Sigmund Freud: Rare Facts About The Famed Psychoanalyst


His Big Hit was Ek Dudu in the Beginning

Freud is perhaps most famous for his development of the technique of psychoanalysis in modern times, his controversial and perhaps questionable revelations on human sexual development, and his penchant for interpreting dreams. It may come as a surprise to learn that the book that is now considered his most influential and considers himself his "most important" contribution to the field, The Interpretation of Dreams, took a full eight years to sell out from its initial print run. Went. Only 600 copies. However, as the decades passed, the use of dreams became more common among the general public as well as analysis, and he lived long enough to see the book as a cultural and commercial success.

He Really Liked Cocaine

During his experiments with pharmacology, Freud became fascinated by the purported benefits of a new miracle cure: cocaine. She found that when she added a small amount of the powder to her water, her productivity increased, she felt her mood lighten, and her confidence increased. He even began recommending it to his patients with supposedly disastrous results, as many struggled with the drug and one patient developed a full-blown addiction. When more deaths and addictions were linked to the drug over the years, Freud stopped advocating for its health benefits and eventually quit the substance itself, but he was not alone in his short-lived love of the drug. Even the popular soda brand Coca-Cola had a substantial amount of the stuff by 1903.

They Didn't Care About Hollywood

Freud turned down a lot of money in his lifetime trying to get famous neurologists to take on various figures or historical figures from multiple outlets. An Opportunity, MGM's Samuel Goldwyn. Freud was offered $100,000 (or more than $1.5 million today) to be a script consultant on some upcoming love stories, such as Cleopatra, but he turned it down due to lack of interest. Similarly, she was offered $25,000 by the Chicago Tribune for her insights into Nathan Leopold, Jr., and Richard Albert Loeb, who had been charged with the murder of a child, after claiming that they were "the whole crime." Wanted to remove it, but again, Freud refused the request.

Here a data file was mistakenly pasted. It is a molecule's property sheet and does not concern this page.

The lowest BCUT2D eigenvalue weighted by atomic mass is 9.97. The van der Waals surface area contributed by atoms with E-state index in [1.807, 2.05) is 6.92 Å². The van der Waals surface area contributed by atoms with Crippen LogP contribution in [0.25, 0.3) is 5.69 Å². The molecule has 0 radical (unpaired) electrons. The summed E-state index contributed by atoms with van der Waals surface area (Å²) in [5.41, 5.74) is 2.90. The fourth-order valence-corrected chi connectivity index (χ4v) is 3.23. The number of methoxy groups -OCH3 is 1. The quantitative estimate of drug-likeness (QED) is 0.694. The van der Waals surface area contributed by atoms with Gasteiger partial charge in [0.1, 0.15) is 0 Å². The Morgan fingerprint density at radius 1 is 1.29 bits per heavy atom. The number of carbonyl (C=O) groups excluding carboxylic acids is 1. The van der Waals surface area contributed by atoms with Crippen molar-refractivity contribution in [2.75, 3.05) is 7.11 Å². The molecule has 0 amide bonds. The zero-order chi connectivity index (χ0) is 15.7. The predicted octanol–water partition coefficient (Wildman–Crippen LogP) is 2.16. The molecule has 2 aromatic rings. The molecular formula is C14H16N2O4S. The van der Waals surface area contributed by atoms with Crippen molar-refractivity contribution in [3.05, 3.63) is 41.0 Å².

He Ran Away From The Nazis

Freud was Jewish, so when the Nazi regime occupied Austria during Hitler's reign, the psychoanalyst was certainly in danger. He escapes from captivity with the help of Princess Marie Bonaparte of Denmark, a longtime patient and psychiatrist who, after a successful treatment, was gifted Freud's famous couch, but the Nazis made a show of burning Freud's books. and took over the rest of his family. after the war started. Four of her sisters were sent to concentration camps, where they all met their untimely deaths. Freud never knew this.

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